From the beginning, the people living in our country have valued the concept of justice. The Iroquois Confederacy’s Great Law of Peace (which inspired portions of the U.S. Constitution) included the principle of righteousness, meaning people must treat each other fairly: “Each individual must have a strong sense of justice, must treat people as equals and must enjoy equal protection under the Great Law.” In the preamble to the Constitution, the phrase “to establish justice” is listed before “provide for the common defense,” a statement about priorities that is often overlooked.

We’ve all heard the phrase “If you can’t afford an attorney, one will be appointed for you,” but many people don’t realize that isn’t true in civil cases, even when very important issues are at stake. And our legal system is too complex for most people to navigate on their own. In 1883, all of our state laws fit into a single volume; today, they span 55 volumes and seven paper supplements.

The people needing free legal help include people with disabilities who cannot work, people supporting a family on minimum-wage jobs, single parents and couples, elderly Mainers and homeless youths, veterans, tribal members, agricultural workers, recent immigrants and the descendants of immigrants who arrived in Maine 200 years ago. They represent a wide variety of political beliefs, religious backgrounds and sports team affiliations. They all have one thing in common: They have been confronted with a legal problem that threatens them or their family, and they cannot solve it on their own. They need someone to fulfill the promise of “justice for all.”

Waiting to help them are the dedicated staff of Pine Tree Legal Assistance, which celebrates its 50th anniversary in 2017 as Maine’s oldest and largest civil legal aid provider. Its staff and volunteers handled more than 7,300 cases in 2016 benefiting more than 18,000 low-income adults and children in all 16 counties and representing clients in every district court location around the state.

Almost 3 million people used Pine Tree’s own client education and self-help tools (available at no charge at, and to understand and enforce rights with common legal problems including divorce, housing, debt collection and government benefit programs.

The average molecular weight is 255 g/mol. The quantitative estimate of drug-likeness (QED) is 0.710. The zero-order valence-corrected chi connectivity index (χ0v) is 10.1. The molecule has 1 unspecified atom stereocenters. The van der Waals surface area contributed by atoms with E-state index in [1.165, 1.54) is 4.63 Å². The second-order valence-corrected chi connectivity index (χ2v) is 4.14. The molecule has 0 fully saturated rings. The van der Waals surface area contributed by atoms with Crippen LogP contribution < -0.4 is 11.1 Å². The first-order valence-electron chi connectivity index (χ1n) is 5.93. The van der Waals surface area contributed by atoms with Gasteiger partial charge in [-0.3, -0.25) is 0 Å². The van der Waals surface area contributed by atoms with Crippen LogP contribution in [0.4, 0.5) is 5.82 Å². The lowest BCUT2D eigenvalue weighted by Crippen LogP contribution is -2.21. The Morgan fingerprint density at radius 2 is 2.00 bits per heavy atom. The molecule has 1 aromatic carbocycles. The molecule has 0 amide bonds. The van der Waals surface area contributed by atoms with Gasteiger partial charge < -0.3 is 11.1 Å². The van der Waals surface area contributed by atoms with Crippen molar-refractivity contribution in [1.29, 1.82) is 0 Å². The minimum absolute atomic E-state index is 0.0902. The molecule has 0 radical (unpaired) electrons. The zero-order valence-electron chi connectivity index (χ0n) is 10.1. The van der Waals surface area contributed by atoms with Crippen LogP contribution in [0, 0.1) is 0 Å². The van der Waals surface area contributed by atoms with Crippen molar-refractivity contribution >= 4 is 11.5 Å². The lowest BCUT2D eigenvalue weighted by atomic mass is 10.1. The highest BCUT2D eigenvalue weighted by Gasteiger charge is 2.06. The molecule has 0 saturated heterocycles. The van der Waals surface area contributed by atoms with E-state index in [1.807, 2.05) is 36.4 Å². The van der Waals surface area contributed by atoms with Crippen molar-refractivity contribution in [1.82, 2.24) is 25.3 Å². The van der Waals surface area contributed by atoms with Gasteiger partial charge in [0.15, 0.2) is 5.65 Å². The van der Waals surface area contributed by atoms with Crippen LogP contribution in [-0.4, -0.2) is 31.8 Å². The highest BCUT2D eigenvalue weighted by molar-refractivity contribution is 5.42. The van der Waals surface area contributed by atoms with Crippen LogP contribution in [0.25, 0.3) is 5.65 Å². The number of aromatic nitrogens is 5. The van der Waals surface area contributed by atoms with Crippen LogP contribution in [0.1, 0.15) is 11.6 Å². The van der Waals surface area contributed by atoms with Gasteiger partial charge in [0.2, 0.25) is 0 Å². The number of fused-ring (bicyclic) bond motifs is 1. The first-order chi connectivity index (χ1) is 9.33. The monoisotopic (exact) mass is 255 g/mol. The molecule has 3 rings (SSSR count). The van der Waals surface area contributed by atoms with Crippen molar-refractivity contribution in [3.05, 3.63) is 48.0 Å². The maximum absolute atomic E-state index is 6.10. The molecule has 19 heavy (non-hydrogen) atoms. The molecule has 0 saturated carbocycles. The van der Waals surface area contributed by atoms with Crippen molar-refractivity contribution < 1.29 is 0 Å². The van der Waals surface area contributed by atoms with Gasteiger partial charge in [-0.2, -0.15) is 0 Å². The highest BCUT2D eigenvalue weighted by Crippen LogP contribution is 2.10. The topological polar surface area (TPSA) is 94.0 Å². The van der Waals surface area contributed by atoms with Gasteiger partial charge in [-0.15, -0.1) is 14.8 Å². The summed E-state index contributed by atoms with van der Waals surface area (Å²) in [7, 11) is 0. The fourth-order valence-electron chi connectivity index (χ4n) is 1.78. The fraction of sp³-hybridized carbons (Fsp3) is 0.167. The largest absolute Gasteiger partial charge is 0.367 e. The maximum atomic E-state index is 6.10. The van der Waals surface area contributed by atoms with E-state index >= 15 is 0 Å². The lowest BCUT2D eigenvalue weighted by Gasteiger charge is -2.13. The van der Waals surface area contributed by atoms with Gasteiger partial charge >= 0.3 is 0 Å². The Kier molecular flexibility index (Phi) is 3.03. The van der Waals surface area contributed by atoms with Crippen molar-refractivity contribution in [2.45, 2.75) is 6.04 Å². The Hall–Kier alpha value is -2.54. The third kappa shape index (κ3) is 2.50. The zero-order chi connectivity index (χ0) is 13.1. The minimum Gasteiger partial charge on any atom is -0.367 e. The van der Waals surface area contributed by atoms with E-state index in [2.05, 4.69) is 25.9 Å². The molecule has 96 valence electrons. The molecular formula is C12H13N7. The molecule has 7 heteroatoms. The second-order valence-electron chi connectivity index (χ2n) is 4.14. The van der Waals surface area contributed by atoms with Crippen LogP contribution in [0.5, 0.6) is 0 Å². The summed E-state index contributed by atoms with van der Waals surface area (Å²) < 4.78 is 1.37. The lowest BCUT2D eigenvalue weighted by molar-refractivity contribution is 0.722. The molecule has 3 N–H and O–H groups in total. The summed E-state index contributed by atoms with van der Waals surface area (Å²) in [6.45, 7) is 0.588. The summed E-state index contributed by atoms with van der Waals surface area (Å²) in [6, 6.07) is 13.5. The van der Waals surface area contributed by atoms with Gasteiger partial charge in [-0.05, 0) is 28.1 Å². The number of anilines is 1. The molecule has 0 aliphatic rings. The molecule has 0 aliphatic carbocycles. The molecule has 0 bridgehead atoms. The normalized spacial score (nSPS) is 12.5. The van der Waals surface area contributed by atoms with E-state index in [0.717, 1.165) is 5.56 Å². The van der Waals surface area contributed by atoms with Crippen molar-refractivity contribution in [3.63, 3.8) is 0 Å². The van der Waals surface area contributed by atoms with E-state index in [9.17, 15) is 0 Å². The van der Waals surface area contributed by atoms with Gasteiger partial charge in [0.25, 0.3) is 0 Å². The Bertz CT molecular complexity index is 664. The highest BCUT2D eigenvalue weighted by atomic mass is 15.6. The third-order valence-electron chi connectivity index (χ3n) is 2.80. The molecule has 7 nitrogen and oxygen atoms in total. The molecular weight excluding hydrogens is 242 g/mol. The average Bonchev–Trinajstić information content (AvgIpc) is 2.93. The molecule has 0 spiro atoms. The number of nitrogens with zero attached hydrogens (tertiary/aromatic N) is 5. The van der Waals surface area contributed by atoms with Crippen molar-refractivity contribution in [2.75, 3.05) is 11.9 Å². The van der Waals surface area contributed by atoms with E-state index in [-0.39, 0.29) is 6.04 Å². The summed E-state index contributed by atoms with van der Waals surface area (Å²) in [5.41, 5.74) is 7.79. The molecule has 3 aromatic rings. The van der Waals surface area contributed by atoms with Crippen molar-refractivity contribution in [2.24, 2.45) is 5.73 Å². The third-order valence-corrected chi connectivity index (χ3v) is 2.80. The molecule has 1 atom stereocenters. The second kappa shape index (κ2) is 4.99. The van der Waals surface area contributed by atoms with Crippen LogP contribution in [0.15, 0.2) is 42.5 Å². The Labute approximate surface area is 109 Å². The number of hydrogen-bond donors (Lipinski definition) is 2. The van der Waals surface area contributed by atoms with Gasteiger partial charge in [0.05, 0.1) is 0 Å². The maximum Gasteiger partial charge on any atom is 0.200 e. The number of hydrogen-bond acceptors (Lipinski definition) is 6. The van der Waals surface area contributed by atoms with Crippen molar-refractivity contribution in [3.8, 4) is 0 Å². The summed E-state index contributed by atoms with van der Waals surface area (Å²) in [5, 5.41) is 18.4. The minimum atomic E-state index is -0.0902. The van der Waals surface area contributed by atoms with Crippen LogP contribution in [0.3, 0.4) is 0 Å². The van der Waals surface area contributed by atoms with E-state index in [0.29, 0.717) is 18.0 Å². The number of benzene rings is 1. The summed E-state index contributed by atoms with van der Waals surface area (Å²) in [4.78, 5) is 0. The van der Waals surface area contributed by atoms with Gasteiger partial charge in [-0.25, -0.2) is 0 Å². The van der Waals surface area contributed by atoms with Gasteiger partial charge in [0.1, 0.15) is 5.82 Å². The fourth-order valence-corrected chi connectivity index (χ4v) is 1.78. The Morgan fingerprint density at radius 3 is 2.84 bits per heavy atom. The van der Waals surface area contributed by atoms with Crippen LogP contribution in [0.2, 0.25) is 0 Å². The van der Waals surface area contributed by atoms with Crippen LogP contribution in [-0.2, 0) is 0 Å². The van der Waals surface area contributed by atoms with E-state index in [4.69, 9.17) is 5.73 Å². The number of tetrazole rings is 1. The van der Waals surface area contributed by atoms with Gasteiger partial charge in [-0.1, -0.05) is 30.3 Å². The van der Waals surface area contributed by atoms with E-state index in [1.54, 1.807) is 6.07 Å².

An additional 4,000 people benefited from trainings and presentations in which Pine Tree staff participated, most drawn from local Maine agencies and organizations that also serve our most vulnerable residents.


Funding to support this work comes from many sources. Pine Tree’s state appropriation is at its highest funding level since 1983, thanks to Gov. LePage’s support for its work with victims of domestic violence, homeless teens and veterans, and Pine Tree’s frugal approach to spending money. Other funders and individual donors value the program’s strong financial accountability measures, the high quality of services and the commitment and compassion that staff and volunteers bring to their work.

But the future of Pine Tree Legal Assistance is uncertain. Pine Tree Legal’s original federal funding source, the Legal Services Corp., has been targeted for elimination as a cost-saving measure by the new administration in Washington. Pine Tree is the only recipient of that funding in Maine, and it currently provides almost half of the program’s general funding for legal services.

That’s especially needed in rural Maine, where there aren’t other funding sources for the work and Pine Tree is both the first-resort and last-resort provider for low-income people with legal needs.

At current funding levels, the annual Legal Services Corp. appropriation to Pine Tree represents roughly $1.03 per Maine resident. Maine cannot replace the work that Pine Tree now does at that price.

When we say the Pledge of Allegiance, we close with “justice for all.” We need civil legal aid programs like Pine Tree Legal Assistance to ensure that Maine is providing justice for all, and not just to those who can afford it.


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